3. Shri J.S. Rao, the senior departmental representative, has contended that there was no basic illegality attached to the orders passed by the WTO imposing penalties and that in fact the show-cause notices had been actually served upon the assessee which were defied inasmuch as the assessee never appeared to submit any replies thereto. On the other hand, Shri P.N. Monga, the learned authorised counsel of the respondent, has by his elaborate arguments supported the order of the AAC and assailed those passed by the WTO. Even though Shri Monga has on instruction from his client accepted the fact that the notices under Section 18(2) initially issued by the WTO along with copies of the assessment orders, demand notices and challans had been duly received by the assessee in all the three assessment years, it is contended by him that the penalties had not been imposed on account of the default committed with regard to the first set of notices and that since the penalties were imposed as a consequence of the alleged default and non-compliance of the second set of notices which were not served upon the assessee at all, the penalty proceedings were vitiated and bad in law. Apart from this basic argument, Shri Monga has made several other points. According to him, the facts which were found by the AAC having not been controverted by the revenue and no ground having been taken in that direction, there was no justification in baldly contending that the penalties had been wrongly cancelled by the AAC. It is next contended by Shri Monga that when the first set of notices were issued by the WTO, the officer concerned was one Mr. Karkara while when the penalties had been imposed, there had been a change in the incumbent and one Mr. A.N. Saxena had come to hold the charge of District X (15) in place of Mr. Karkara. According to him the second incumbent, i.e., Mr. Saxena, having failed to grant an opportunity of being heard, there was no justification for him to impose penalties which were rendered ab initio void on account of the violation of the principles of natural justice. Shri Monga maintains that it was incumbent upon the second WTO to have granted an opportunity of being heard before imposing any penalties and since he had failed to do so, no flaw could be found in the combined order of the AAC cancelling the penalties. Referring to the decision of the Hon'ble Supreme Court in the case of Guduthur Bros.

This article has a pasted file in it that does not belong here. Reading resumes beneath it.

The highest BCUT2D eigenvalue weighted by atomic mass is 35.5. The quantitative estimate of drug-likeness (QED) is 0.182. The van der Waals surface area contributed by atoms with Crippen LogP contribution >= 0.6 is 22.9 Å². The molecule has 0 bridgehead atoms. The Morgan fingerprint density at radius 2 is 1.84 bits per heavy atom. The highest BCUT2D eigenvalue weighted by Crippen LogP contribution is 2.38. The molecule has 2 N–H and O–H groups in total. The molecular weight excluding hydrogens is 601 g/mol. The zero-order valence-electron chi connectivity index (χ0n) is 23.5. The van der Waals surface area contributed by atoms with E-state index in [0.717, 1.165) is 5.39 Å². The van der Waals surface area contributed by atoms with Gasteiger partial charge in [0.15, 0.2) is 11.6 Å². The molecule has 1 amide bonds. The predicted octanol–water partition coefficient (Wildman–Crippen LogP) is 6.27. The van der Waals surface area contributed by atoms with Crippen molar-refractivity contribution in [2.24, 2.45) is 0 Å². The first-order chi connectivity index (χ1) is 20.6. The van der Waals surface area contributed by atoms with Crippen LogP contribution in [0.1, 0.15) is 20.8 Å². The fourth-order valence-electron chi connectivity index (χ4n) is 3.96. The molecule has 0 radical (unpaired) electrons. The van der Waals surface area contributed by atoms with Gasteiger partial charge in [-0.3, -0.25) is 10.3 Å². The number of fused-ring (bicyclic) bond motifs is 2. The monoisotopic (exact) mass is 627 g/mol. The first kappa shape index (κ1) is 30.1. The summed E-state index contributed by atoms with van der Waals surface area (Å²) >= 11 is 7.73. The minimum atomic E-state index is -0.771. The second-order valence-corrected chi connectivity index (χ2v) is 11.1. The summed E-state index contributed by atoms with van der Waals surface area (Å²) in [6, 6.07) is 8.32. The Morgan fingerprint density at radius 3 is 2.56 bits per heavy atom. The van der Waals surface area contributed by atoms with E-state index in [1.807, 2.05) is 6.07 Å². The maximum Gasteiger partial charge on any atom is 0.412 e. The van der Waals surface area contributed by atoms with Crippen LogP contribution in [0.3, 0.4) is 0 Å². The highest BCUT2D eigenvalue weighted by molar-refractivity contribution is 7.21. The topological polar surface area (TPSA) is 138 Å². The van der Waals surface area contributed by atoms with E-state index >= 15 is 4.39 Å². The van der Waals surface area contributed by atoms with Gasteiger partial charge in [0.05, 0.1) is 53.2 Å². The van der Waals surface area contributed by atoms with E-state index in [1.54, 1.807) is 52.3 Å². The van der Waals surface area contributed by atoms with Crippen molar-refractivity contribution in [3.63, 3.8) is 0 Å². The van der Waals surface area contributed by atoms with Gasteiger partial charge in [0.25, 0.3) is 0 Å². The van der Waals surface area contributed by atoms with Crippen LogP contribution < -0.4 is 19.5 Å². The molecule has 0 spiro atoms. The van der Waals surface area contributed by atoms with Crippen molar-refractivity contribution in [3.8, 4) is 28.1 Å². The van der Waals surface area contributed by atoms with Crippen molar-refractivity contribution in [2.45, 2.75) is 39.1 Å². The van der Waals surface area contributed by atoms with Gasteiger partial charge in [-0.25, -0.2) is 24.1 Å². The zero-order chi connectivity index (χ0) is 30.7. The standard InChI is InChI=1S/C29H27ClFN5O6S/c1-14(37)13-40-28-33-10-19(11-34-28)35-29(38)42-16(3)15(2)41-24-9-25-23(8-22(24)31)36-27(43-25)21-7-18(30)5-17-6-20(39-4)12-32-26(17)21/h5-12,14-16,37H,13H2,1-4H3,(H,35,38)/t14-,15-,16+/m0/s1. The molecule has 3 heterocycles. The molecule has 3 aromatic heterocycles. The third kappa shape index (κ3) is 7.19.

v. ITO [1960] 40 ITR 298, the learned Counsel submits that facts were wholly different in that case. It is also submitted by him that that decision would not be applicable under the provisions of the Income-tax Act, 1961 ('the 1961 Act') where the limitation provisions were brought on the statute book in contradistinction to the provisions of the Indian Income-tax Act, 1922 ('the 1922 Act') which did not provide any time limit for imposition of penalties. On being pointed out that the law of limitation applies to the original orders passed by the WTO and not to orders which may be directed to be made by him pursuant to an order of a higher authority, Shri Monga submits that in accordance with the principle of strict interpretation, the period of limitation cannot be extended in matters of penalty as a result of an order of a higher authority. In support of this contention Shri Monga has referred to Maxwell's commentary on the Interpretation of Statutes (Twelfth edn. by Langan, pages 238 & 245). In particular he has relied on the following views of the learned jurist: Similarly, statutes dealing with jurisdiction and procedure are, if they relate to the infliction of penalties, strictly construed: compliance with procedural provisions will be stringently exacted from those proceedings against the person liable to be penalised, and if there is any ambiguity or doubt, it will, as usual be resolved in his favour.

In the end Shri Monga has referred to a decision of the Hon'ble Allahabad High Court in the case of Rajeev Kumar Gupta v. CIT [1980] 123 ITR 907 in order to contend that the show-cause notice having not been issued and served by the WTO imposing penalties, the orders passed by him were bad in law and rightly cancelled by the AAC.4. We have very carefully considered the rival submissions. We have also carefully gone through the orders passed by the lower authorities.